Corporate Due Diligence of Startups in M&A Transactions and Funding

Beyond the Numbers:  Corporate Due Diligence of Startups in Merger & Acquisition Transactions and Funding.

Start-up companies present greater risk than more established businesses to investors and potential buyers. One of the best ways to mitigate the risk is to augment your due diligence team with an objective analysis from a third party valuation and due diligence expert.

Forensic accountants and financial investigators experienced in corporate due diligence of start-ups will provide valuable insight into your transaction. Their purpose is to minimize post-acquisition or post-funding surprises. The use of a forensic accountant is often overlooked when acquiring or funding start-up companies. Many people say you don’t need to perform due diligence of startups because there’s nothing to find.  That’s a mistake many learn only after the transaction is complete and the start-up fails to deliver on its promise.

The general types of information and documentation reviewed in relation to more established businesses include: organizational documents, tangible and intangible property, forecasting and marketing plans, contracts and commitments, pending or potential litigation, company structure and organizational charts, board of director meeting notes, affiliations, certifications, capitalization table, and debt schedules to name a few.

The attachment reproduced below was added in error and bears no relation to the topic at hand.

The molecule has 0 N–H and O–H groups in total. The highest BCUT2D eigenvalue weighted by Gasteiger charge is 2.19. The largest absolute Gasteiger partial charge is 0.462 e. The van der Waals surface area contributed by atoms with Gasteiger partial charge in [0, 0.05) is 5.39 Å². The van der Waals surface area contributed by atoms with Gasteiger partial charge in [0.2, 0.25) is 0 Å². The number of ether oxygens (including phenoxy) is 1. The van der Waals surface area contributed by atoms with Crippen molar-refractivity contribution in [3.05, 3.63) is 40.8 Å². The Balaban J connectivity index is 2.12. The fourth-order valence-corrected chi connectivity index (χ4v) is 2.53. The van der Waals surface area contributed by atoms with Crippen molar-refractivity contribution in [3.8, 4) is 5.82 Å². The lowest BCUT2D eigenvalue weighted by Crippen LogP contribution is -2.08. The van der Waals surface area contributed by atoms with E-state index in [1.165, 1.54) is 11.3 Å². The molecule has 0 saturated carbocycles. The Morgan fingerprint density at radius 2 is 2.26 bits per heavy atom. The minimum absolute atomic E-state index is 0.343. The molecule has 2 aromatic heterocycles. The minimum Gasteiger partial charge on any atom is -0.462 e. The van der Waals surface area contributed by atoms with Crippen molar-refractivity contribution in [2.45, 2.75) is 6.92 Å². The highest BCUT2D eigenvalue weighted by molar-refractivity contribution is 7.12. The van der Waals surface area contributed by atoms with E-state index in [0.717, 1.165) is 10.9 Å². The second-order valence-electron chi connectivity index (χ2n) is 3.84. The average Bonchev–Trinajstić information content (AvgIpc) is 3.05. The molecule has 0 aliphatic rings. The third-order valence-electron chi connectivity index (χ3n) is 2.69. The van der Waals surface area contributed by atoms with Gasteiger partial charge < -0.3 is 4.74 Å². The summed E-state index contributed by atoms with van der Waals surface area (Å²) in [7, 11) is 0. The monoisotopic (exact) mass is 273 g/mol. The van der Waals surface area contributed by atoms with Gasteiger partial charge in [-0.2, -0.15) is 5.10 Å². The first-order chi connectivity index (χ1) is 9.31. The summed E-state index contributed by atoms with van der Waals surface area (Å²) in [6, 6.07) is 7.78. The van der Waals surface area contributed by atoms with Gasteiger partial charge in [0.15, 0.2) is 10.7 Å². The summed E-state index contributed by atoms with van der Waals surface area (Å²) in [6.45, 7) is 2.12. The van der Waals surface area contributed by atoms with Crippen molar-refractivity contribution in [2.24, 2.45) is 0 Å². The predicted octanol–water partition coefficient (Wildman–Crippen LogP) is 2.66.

The due diligence performed on a start-up is not as complex or comprehensive as with an established business and may not include all the above. In some cases, the startup will be in the R&D phase and will have very few if any of the above. Therefore, the latent risks are greater primarily because you have less information and established data to work with. When examining a startup, your due diligence investigators may have to get creative to make the most of the limited information available. When examining a startup your due diligence professionals may:

  • Analyze growth prospects. This includes a thoughtful and candid analysis of the startup’s competitiveness. Is there demand for their service? If so, what is the startup doing or planning to do that will set them apart from the field? Do they have realistic goals?
  • Examine the accuracy of financial disclosures.
  • Investigate evidence of latent facts and circumstances (e.g. fraud, conflicts of interest, understated liabilities).
  • Verify the accuracy of reported and/or potential revenue streams and expenses.
  • Review the company tax structure and position.
  • Conduct a full background investigation of the company’s key leaders including prior business engagements, liabilities, assets, expertise, education, credentials, and professional experience.
  • Interview the company’s current and past customers to gauge customer service experience and opportunities for improvement.
  • Interview employees and managers to gauge company morale and leadership competency.
  • Determining human capital inefficiencies.

In summary, corporate due diligence should be a key component of any M&A and private investment strategy particularly when dealing with start-up companies.  Ensure your due diligence team deploys a multi-disciplinary team to maximize the return on your investment.


William Foster

Co-founder & Managing Partner

Smith & Foster LLC


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